November 03, 2017
Fostering Cross Generational Collaboration
by Natalia Bubis
Earlier this year, we wrote about the importance of working with “the new kids.” That’s right: Millennials. They make up the largest portion of the American workforce, and employers have been reckoning with the generational difference for a few years. By 2030, they’ll make up 75 percent of the workforce.
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From an organizational standpoint, however, consider that executive level positions tend to fall to those over 50. There are plenty of reasons for this, including levels of experience and more. “It makes sense that for large, complex companies, the executive who holds the highest leadership position would have more and diverse experiences, which would translate to more years in the workforce,” says Tierney Remick, vice chairman for Korn Ferry Board and CEO Services, the firm who researched average age in the C-suite.
I share those figures to highlight why knowledge sharing across the multigenerational workforce is so critical. Many Baby Boomers, those born between the mid 1940s and mid-1960s, are retiring if they haven’t already—and with them goes decades of valuable institutional knowledge.
These figures highlight the importance of collaboration between generations, lest we find ourselves in a crisis. Digital media firm American Inno writes that older generations within companies of all types should be helping to transform raw talent into valuable skills to drive businesses forward. More from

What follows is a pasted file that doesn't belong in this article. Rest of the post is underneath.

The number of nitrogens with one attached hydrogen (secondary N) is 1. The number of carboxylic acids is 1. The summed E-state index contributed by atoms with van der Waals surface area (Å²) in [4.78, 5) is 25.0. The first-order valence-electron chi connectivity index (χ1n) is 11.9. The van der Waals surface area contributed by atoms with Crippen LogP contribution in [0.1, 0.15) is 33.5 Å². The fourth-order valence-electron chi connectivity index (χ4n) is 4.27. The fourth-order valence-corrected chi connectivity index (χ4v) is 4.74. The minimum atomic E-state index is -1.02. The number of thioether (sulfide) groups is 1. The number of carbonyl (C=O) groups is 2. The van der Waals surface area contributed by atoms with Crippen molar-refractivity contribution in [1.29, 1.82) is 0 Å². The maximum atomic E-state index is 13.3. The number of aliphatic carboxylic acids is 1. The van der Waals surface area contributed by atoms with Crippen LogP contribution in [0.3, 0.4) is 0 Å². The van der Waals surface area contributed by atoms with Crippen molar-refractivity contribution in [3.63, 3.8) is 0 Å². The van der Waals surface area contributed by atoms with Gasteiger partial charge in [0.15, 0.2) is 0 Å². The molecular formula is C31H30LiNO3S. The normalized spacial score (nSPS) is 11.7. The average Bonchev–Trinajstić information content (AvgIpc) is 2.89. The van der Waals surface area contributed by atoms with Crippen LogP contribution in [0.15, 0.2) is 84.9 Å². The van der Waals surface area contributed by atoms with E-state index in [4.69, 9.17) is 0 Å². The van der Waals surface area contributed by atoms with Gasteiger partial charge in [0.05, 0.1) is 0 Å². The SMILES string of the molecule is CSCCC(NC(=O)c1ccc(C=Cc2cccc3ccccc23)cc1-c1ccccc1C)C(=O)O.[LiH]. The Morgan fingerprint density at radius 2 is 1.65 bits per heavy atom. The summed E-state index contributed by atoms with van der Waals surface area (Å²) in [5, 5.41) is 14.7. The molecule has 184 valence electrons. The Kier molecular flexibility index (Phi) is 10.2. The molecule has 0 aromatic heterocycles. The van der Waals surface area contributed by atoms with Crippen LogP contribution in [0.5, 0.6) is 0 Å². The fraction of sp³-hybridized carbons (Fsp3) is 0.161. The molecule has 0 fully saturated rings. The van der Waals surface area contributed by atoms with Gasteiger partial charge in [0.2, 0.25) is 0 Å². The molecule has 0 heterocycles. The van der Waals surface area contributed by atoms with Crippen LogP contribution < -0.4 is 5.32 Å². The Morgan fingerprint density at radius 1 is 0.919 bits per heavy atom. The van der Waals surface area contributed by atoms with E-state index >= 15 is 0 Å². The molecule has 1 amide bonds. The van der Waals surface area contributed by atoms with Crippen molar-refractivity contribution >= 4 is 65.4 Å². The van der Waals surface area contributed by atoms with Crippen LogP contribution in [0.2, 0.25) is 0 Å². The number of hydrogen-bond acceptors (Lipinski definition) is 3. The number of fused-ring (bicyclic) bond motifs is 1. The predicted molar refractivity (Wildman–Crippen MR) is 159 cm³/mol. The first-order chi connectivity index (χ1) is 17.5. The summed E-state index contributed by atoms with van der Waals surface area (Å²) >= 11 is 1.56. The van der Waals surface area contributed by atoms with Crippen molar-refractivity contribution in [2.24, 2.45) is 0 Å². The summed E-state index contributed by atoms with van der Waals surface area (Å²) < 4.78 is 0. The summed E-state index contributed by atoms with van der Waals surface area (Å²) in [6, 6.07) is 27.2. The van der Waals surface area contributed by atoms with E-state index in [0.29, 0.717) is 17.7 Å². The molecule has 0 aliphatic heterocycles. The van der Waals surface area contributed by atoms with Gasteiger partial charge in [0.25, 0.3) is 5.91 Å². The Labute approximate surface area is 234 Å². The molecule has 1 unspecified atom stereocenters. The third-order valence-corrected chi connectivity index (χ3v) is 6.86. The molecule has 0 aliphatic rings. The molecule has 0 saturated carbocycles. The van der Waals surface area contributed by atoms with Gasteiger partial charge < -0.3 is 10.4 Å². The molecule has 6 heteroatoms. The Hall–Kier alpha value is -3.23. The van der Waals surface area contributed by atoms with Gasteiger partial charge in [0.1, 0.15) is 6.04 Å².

Not only can they teach millennials hard, job-specific skills they need to complete tasks at the office, but also tutor them in the even more important soft skills. Millennials sometime lack basic knowledge about how to navigate the workplace. The older generation can provide crucial advice about office hierarchy, how to communicate, and behave professionally.
Their breadth of experience and superior position in the office also equips them to educate younger co-workers about how to effectively lead and manage people. Such insights will help millennials advance their careers and expedite their rise up the corporate ladder.
But what’s critical to remember is that this type of knowledge sharing should be a two-way street. And it’s about much more than ensuring that the outgoing CFO’s expertise is documented for his replacement to read up on. Younger workers bring new ideas to the table, fresh sets of ideas to long-standing challenges, and can invigorate organizational thinking.
Creating cross-generational teams, for instance, to solve challenges is one way that organizations can harness the power of a changing workforce demographic. It’s an organic way to share knowledge, foster greater team work, and use the generation gap to your advantage.
Are there any ways you’ve encouraged cross-generational collaboration in your organization? I’d love to hear them. Contact me directly at Natalia.Bubis@Quanex.com.
November 03, 2017 by Natalia Bubis
Filed under: employee